Ad-hoc Distributed Computation

by Matthew Rocklin

tl;dr: We enable ad-hoc distributed computations with a concurrent.futures interface.


The distributed project prototype provides distributed computing on a cluster in pure Python.

concurrent.futures interface

The distributed.Executor interface mimics the concurrent.futures stdlib package.

from distributed import Executor
executor = Executor('')  # address of center-node in cluster

def inc(x):
    return x + 1

>>> x = executor.submit(inc, 1)
>>> x
<Future: status: waiting, key: inc-8bca9db48807c7d8bf613135d01b875f>

The submit call executes inc(1) on a remote machine. The returned future serves as a proxy to the remote result. We can collect this result back to the local process with the .result() method:

>>> x.result()  # transfers data from remote to local process

Data Locality

However, we don't want to do this; moving data from remote workers to the local process is expensive. We avoid calling .result().

By default the result of the computation (2) stays on the remote computer where the computation occurred. We avoid data transfer by allowing submit calls to directly accept futures as arguments:

>>> y = executor.submit(inc, x)  # no need to call x.result()

The computation for y will happen on the same machine where x lives. This interface deviates from concurrent.futures where we would have to wait on x before submiting y. We no longer have to do the following:

>>> y = executor.submit(inc, x.result())  # old concurrent.futures API

This is useful for two reasons:

  1. Avoids moving data to the local process: We keep data on the distributed network. This avoids unnecessary data transfer.
  2. Fire and forget: We don't have to reason about which jobs finish before which others. The scheduler takes care of this for us.

Ad hoc computations

For ad-hoc computations we often want the fine-grained control that a simple and efficient executor.submit(func, *args) function provides. Ad-hoc computations often have various function calls that depend on each other in strange ways; they don't fit a particular model or framework.

We don't need this fine-grained control for typical embarrassingly parallel work, like parsing JSON and loading it into a database. In these typical cases the bulk operations like map and reduce provided by MapReduce or Spark fit well.

However when computations aren't straightforward and don't fit nicely into a framework then we're stuck performing groupby and join gymnastics over strange key naming schemes to coerce our problem into the MapReduce or Spark programming models. If we're not operating at the petabyte scale then these programming models might be overkill.

The .submit function has an overhead of about a millisecond per call (not counting network latency). This might be crippling at the petabyte scale, but it's quite convenient and freeing at the medium-data scale. It lets us use a cluster of machines without strongly mangling our code or our conceptual model of what's going on.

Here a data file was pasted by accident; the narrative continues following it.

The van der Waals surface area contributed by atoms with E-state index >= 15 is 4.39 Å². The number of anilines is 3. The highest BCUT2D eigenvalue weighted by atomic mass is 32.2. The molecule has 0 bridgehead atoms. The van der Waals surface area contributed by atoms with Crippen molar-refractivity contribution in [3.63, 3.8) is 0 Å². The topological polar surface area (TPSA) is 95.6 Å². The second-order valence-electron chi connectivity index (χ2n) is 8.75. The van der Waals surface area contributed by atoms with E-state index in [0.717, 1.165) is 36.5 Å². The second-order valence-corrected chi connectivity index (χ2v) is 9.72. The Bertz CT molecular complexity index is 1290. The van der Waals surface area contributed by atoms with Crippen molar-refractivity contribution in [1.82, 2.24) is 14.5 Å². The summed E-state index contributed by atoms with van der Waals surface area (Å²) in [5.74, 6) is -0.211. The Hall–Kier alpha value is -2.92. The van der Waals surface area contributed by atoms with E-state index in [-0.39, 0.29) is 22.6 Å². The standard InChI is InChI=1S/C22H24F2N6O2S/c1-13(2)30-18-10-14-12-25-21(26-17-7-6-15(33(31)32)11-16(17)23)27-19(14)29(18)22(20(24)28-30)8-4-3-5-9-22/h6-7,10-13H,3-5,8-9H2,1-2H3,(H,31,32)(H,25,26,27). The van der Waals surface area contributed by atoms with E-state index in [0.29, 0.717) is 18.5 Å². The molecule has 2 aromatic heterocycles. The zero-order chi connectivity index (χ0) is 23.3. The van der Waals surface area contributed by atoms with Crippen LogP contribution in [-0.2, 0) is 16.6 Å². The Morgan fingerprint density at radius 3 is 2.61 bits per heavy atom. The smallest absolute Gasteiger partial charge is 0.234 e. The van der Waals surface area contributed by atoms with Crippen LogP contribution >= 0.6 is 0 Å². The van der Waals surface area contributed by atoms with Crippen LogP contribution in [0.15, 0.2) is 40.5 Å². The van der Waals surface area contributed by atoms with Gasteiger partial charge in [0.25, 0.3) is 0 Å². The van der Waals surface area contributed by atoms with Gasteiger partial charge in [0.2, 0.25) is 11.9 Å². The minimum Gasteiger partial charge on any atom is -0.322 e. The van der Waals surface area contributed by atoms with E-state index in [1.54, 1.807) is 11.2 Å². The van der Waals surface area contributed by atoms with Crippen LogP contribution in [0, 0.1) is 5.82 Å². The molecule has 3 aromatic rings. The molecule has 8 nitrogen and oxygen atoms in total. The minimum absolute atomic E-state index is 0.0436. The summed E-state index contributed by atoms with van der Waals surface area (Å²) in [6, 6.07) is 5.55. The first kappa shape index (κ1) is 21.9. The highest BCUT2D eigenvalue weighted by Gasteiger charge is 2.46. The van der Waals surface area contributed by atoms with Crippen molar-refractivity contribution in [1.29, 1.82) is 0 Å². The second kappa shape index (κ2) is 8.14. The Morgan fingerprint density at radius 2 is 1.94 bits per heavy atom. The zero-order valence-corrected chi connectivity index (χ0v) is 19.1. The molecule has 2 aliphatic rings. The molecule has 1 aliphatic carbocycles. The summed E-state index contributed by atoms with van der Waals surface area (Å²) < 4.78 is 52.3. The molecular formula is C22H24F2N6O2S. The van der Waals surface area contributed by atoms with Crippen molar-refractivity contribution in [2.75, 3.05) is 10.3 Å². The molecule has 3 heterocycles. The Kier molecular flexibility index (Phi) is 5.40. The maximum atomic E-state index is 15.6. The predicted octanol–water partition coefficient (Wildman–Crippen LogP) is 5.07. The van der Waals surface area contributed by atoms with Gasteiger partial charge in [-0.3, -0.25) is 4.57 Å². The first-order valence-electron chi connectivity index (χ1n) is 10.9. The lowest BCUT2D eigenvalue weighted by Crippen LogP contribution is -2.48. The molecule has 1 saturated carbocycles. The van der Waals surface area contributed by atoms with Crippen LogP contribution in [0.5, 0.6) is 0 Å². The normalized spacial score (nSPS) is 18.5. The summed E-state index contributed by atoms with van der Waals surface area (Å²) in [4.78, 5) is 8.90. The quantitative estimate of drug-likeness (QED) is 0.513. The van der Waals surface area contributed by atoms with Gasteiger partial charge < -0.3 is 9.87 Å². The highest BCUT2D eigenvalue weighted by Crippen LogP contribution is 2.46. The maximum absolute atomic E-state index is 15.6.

Example: Binary Tree Reduction

As an example we perform a binary tree reduction on a sequence of random arrays.

This is the kind of algorithm you would find hard-coded into a library like Spark or dask.array/dask.dataframe but that we can accomplish by hand with some for loops while still using parallel distributed computing. The difference here is that we're not limited to the algorithms chosen for us and can screw around more freely.

finish           total             single array output
    ^          /        \
    |        z1          z2        neighbors merge
    |       /  \        /  \
    |     y1    y2    y3    y4     neighbors merge
    ^    / \   / \   / \   / \
start   x1 x2 x3 x4 x5 x6 x7 x8    many array inputs
  • Make sixteen, million element random arrays on the cluster:
import numpy as np
xs =, [1000000] * 16, pure=False)
  • Add neighbors until there is only one left:
while len(xs) > 1:
    xs = [executor.submit(add, xs[i], xs[i + 1])
          for i in range(0, len(xs), 2)]
  • Fetch final result:
>>> xs[0].result()
array([  2.069694  ,   9.01727599,   5.42682524, ...,   0.42372487,
         1.50364966,  13.48674896])

This entire computation, from writing the code to receiving the answer takes well under a second on a small cluster. This isn't surprising, it's a very small computation. What's notable though is the very small startup and overhead time. It's rare to find distributed computing systems that can spin up and finish small computations this quickly.


Various other Python frameworks provide distributed function evaluation. A few are listed here . Notably we're stepping on the toes of SCOOP, an excellent library that also provides a distributed concurrent.futures interface.

The distributed project could use a more distinct name. Any suggestions?

For more information see the following links:

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